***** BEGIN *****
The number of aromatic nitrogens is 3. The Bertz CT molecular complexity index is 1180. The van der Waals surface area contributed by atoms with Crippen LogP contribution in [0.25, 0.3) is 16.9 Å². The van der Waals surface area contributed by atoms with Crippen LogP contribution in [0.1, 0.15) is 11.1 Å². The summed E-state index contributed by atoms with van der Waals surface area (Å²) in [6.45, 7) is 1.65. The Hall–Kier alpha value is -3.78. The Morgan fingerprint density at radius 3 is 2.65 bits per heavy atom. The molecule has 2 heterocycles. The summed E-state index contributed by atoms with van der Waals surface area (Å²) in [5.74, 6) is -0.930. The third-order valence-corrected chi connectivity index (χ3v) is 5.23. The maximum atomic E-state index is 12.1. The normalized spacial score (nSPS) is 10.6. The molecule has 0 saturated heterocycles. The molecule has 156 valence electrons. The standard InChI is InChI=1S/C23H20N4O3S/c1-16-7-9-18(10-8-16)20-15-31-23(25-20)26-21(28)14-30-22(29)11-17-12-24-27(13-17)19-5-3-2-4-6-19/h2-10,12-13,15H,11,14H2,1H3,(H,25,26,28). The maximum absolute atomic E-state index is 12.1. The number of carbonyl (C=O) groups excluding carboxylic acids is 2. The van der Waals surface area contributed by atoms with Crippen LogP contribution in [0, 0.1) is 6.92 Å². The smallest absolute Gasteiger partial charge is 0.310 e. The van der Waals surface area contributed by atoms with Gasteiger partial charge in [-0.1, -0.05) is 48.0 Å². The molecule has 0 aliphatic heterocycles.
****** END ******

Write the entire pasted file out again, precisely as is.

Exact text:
The number of aromatic nitrogens is 3. The Bertz CT molecular complexity index is 1180. The van der Waals surface area contributed by atoms with Crippen LogP contribution in [0.25, 0.3) is 16.9 Å². The van der Waals surface area contributed by atoms with Crippen LogP contribution in [0.1, 0.15) is 11.1 Å². The summed E-state index contributed by atoms with van der Waals surface area (Å²) in [6.45, 7) is 1.65. The Hall–Kier alpha value is -3.78. The Morgan fingerprint density at radius 3 is 2.65 bits per heavy atom. The molecule has 2 heterocycles. The summed E-state index contributed by atoms with van der Waals surface area (Å²) in [5.74, 6) is -0.930. The third-order valence-corrected chi connectivity index (χ3v) is 5.23. The maximum atomic E-state index is 12.1. The normalized spacial score (nSPS) is 10.6. The molecule has 0 saturated heterocycles. The molecule has 156 valence electrons. The standard InChI is InChI=1S/C23H20N4O3S/c1-16-7-9-18(10-8-16)20-15-31-23(25-20)26-21(28)14-30-22(29)11-17-12-24-27(13-17)19-5-3-2-4-6-19/h2-10,12-13,15H,11,14H2,1H3,(H,25,26,28). The maximum absolute atomic E-state index is 12.1. The number of carbonyl (C=O) groups excluding carboxylic acids is 2. The van der Waals surface area contributed by atoms with Crippen LogP contribution in [0, 0.1) is 6.92 Å². The smallest absolute Gasteiger partial charge is 0.310 e. The van der Waals surface area contributed by atoms with Gasteiger partial charge in [-0.1, -0.05) is 48.0 Å². The molecule has 0 aliphatic heterocycles.